Grinding wheel OSHA requirements

Written by erika becklin
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Grinding wheel OSHA requirements
OSHA has several rules for the use of grinders in the workplace. (grinding sparks image by Mateusz Papiernik from

Working with a grinding wheel can cause injury to the hands from cuts, to the eyes from debris or to the lungs from airborne dust particles. To protect against any of these potential injuries, the Occupational Safety and Health Administration (OSHA) has established several standards for workplace safety when using grinders.

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Safety Guards

OSHA mandates safety guards for grinding wheels. The safety guard material and dimensions vary with wheel diameter, width and speed, and are specified in OSHA Standard 1910.215. Exceptions to this rule: wheels smaller than 2 inches in diameter on portable grinders; wheels inside the item when it is being ground; and grinders with a safety flange or other safety guards that completely protect the user do not require safety guards. OSHA standards also specify how much of the grinding wheel can be exposed to the user, depending on the type of machine and work. For bench grinders, no more than 90 degrees can be exposed to the user during grinding, for example. For the specific angle and diagrams for your application and grinder, consult standard 1910.215(b)(3) through (8).


To further protect the user, grinding wheels must be mounted between two equal-size flanges that cover at least one-third of the diameter of the wheel. Flange dimensions vary with the type of flange, wheel diameter and wheel thickness. Flanges must be maintained in good condition and balance, and replaced or refaced when needed. Blotters must also be used to evenly distribute flange pressure on the wheel. Some types of grinders do not require flanges and blotters.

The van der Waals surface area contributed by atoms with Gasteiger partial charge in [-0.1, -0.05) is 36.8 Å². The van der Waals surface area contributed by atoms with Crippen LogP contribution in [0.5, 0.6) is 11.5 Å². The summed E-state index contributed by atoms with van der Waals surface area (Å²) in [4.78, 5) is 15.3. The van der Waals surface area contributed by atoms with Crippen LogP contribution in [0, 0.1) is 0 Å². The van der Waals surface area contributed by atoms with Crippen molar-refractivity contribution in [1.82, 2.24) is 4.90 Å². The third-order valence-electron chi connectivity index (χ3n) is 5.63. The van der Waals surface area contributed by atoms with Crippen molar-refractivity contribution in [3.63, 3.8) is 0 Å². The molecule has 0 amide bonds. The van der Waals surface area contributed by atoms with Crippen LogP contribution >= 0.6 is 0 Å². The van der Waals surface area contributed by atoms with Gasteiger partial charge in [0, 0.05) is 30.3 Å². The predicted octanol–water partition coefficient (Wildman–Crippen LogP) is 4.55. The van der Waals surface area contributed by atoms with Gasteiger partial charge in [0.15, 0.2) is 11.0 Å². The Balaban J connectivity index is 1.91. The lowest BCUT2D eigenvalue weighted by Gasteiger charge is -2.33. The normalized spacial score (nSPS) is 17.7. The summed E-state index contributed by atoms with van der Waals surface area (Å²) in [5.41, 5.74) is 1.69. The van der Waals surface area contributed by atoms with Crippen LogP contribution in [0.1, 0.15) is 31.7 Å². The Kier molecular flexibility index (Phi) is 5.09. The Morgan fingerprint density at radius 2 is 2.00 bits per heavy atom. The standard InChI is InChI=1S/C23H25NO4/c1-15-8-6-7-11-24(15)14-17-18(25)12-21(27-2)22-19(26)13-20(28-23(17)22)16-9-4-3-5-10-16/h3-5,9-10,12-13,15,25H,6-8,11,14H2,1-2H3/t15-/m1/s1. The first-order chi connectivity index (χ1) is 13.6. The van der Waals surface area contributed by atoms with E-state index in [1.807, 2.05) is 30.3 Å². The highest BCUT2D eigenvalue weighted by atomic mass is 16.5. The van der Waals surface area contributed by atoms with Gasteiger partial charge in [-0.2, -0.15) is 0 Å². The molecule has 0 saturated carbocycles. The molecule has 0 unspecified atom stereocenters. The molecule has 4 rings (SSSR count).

OSHA standard 1910.215(d) covers the requirements for correctly mounting a grinding wheel. Before mounting, inspect the wheel for cracks and defects. To further check for unseen defects, perform a "ring test" on the wheel. Tap on the wheel with a non-metallic mallet or handle one to two inches from the outer edge and in 45-degree angles around the wheel. The wheel should make a ringing sound. If not, the wheel has a crack and should not be used. Next, check the spindle to be sure it does not exceed the safe operating speed for the wheel. When mounting, do not force the wheel onto the spindle and do not tighten the nut too tightly. The wheel should move freely. The surfaces on the flanges, wheel and blotter should be free of debris, and the flanges and blotter must fit flat and cover the wheel's surface completely.

Safe Operation

Grinders must have enough power to rotate the wheel at normal, but not above, operating speeds. Always use eye protection when using a floor or bench grinder unless the grinder has attached eye guards and work rests.


A hooded exhaust system with dust collector must be used for ventilation when dust reaches the levels specified in the standard 1910.1000. These levels vary with the type of contaminate and exposure time. The required exhaust varies according to the type of grinder and size of the wheel, but can be found in OSHA standard 1910.94. No matter the size of the grinding operation, however, any exhaust system must be constructed to the standards of the American Standard Fundamentals Governing the Design and Operation of Local Exhaust Systems, also outlined in the OSHA standard 1910.94.

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